One must only read a few lines from poets such as Frost, Wordsworth, and Thoreau to recognize human beings’ love for nature and our deep need for connection with it. It only makes sense, as we are just as much a part of the Earth and the Universe as the grass, trees, water and our sun. Since the dawn of humanity, we have always craved mother nature. Nature stirs our souls and imagination and brings beauty to our everyday lives. But this is not the only reason why it’s good for us. Nature also brings a plethora of benefits to our mental and physical health.
The Various Benefits of Spending Time in Nature
Research is now clearly indicating that spending time outdoors has very positive impacts on our health. Whether you bike, hike, run, walk or simply sit under a tree enjoying the sights and sounds, time in nature has shown to reduce stress, slow heart rate, improve pain, lower cortisol, and stimulate the immune system by boosting the production of natural killer cells that fight disease and infection.
Additionally, time outside equals time in the sun, and THAT means getting a nice boost of Vitamin D. Vitamin D is essential for our bodies and can do everything from preventing disease, make our bones and teeth stronger, to improving our mood.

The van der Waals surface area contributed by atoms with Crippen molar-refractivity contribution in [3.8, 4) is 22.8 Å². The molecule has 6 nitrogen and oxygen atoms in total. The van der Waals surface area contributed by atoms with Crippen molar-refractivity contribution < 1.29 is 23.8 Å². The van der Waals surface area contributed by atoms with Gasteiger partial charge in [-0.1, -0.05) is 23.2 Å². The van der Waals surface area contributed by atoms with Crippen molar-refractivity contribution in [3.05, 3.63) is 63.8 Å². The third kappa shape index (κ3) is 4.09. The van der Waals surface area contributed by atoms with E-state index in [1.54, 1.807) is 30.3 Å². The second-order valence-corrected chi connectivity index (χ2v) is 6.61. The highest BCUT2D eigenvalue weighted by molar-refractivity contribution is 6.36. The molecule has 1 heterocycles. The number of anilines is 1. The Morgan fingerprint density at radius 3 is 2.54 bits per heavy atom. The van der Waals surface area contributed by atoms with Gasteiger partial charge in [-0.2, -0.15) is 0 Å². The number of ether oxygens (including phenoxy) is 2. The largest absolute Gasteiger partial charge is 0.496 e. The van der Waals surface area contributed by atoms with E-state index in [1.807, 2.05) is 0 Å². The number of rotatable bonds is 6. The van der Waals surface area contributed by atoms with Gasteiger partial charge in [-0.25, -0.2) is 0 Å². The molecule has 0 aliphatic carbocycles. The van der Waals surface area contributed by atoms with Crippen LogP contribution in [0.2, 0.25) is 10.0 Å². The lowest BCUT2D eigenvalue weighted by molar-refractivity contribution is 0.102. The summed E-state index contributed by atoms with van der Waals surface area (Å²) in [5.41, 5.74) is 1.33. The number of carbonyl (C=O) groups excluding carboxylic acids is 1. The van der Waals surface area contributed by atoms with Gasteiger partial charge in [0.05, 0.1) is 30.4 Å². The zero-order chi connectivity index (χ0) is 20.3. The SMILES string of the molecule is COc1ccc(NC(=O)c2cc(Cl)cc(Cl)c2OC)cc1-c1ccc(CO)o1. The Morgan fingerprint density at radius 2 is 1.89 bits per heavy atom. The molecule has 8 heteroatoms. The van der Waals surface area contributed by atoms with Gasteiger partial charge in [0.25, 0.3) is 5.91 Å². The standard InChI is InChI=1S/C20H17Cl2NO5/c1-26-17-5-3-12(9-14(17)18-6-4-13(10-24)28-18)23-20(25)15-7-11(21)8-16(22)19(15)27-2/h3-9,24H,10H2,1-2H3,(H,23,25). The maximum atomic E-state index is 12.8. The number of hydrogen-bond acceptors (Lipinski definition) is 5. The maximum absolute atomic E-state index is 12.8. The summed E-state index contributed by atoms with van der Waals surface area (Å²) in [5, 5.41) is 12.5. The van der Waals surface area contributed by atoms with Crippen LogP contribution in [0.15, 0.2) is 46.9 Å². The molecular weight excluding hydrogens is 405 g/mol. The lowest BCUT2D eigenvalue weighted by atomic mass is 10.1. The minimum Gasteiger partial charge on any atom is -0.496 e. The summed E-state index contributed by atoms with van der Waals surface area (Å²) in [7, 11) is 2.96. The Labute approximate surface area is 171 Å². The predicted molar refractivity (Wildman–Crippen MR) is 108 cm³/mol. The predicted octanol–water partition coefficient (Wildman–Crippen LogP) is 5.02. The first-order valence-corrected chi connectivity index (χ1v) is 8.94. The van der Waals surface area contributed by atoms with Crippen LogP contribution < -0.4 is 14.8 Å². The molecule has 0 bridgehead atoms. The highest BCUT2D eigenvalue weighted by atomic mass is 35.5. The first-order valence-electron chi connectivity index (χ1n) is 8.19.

Give Ecotherapy a Try
Ecotherapy, which is also sometimes called nature therapy, is a practice in the emerging field of Ecopsychology. The idea behind this practice is that in our modern and ever-changing world many people, whether they are aware of it or not, feel a massive disconnect from the natural world. Our ancestors spent hundreds of thousands of years living WITH nature, feeling it under their bare feet, being outside, ebbing and flowing with the shifts in seasons. Human society was very much revolved around nature and our seasons up until about 100 years ago.
But today, most of us are only connected to our digital devices. Ecotherapy gives people a break from screen time and out into the beauty of the natural world. Many clinicians believe that the earth has a natural ability to balance us. When we get back in touch with the systems of nature, we can experience improved mental health. We also agree with this form of therapy in combination with traditional forms of mental healthy interventions.
If you are feeling out of sorts and like the idea of trying ecotherapy, you can simply spend more time outside. If you would like someone to help you reconnect with nature, please get in touch with us. We can decide how to incorporate this into your lifestyle and treatment plan.